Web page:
Thank you, Carey Price, for finally wearing out Guy Carbonneau’s already paper-thin patience. Your month-long meltdown made last Friday’s game between Montreal and Colorado the most exciting scouting experience I’ve had as co-host of Avalanche PostGame (KCKK 1510 AM) this season. That’s because Montreal turned to Jaroslav Halak, which ended my year-long wait of wanting to see one of the league’s premier goalie prospects in some real-life action.


With vigorous enthusiasm and anticipation, I arrived at Pepsi Center and quickly glided into the press box, where my reserved seat was anxiously waiting. It’s the ultimate spot to scout the opposing goaltender, as it sits directly along the visiting goal line to the right of the cage. Of course I’m there to cover the Avalanche, but I’d be a downright lying fool if I didn’t fess up to the fact that I’m also scouting the goalies.

Adding to the excitement of this Friday night delight was the historical atmosphere surrounding the goaltending matchup. Colorado announced that Peter Budaj would start his 41st start of the season, making it the first time in NHL history that two Slovak goalies played in the same game. And since I know you’re wondering, there have only been two other goalies from Slovakia to play in the NHL, Rastislav Stana and Jan Lasak.

This transformed the game into something much more monumental than anyone could have imagined. In Slovakia, this was going to be beyond huge. As I continued to prepare for the game, it just so happens that my Slovakian friend Peter was also in attendance. He covers the NHL for a Slovakian newspaper and spoke proudly of the game’s importance from his country’s viewpoint. He also promised to relay some post-game thoughts from both goalies in their native tongue, since I was going to be stuck in the studio. So all my ducks were in order and the duel between Budaj and Halak was a perfect sub-plot for me to follow.

From the drop of the puck, scoring chances came at a fast and furious pace. Montreal was caught running around all night, turning it over behind their net more than a few times and giving Colorado tons of great scoring opportunities. But Halak absolutely stood on his head, enduring 35 shots in the final 40 minutes to help the Canadians defeat the Avalanche by a final score of 4-2. Even though Colorado completely dominated the entire game in every single category and aspect of the game, they failed in the one's that matter most - goaltending and goals.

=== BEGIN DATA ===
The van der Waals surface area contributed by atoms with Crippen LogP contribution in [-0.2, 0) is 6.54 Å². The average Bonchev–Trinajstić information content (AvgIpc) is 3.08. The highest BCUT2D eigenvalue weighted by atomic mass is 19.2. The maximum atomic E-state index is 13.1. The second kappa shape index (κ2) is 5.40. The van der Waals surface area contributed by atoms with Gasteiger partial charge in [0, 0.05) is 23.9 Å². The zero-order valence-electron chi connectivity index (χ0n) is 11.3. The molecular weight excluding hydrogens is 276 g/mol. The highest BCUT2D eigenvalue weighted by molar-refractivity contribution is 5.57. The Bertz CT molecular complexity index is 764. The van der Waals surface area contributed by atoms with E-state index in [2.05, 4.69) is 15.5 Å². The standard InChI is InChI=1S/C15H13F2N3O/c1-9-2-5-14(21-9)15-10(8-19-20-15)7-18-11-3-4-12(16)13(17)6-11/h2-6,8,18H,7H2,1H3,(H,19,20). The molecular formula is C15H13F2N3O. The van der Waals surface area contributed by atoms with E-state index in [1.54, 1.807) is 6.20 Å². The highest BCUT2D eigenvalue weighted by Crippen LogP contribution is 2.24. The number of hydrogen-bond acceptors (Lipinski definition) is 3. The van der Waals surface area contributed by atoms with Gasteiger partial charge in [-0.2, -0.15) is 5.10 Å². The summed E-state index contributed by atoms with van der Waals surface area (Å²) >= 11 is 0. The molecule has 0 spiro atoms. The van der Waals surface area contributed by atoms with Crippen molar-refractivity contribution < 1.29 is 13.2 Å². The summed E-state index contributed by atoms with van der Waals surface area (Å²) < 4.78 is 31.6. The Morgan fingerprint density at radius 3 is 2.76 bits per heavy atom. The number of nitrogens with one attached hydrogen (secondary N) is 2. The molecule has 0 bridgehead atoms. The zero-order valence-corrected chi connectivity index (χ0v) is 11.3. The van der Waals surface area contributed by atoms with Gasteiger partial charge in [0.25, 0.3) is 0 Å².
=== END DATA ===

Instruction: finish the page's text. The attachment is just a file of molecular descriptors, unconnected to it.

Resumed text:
In the first period, Halak made a number of technically proficient and poised saves, including a pair of full-fledged breakaways en route to helping the Canadians take a 2-0 lead. In the second period, Colorado turned on the jets and reached another gear, out-shooting Montreal by a 16-4 margin. But Halak only allowed Jordan Leopold to score on a play in which his defensemen did not give him much help, but one where he did allow a rebound from a bad angle.

In the third period, Halak downright stole the show. He made 18 more stalwart and scintillating saves, including some momentum-changing stops when the score was tied 2-2. Those saves lifted the bench and gave Montreal a chance to grind their way to a 3-2 lead, which came late in the game thanks to a breakaway goal by Andre Kostitsyn. Thirty-five saves in the final two periods on 37 shots. That's enough work through 60 minutes to be considered a busy game, let alone having to handle that workload in 40 minutes.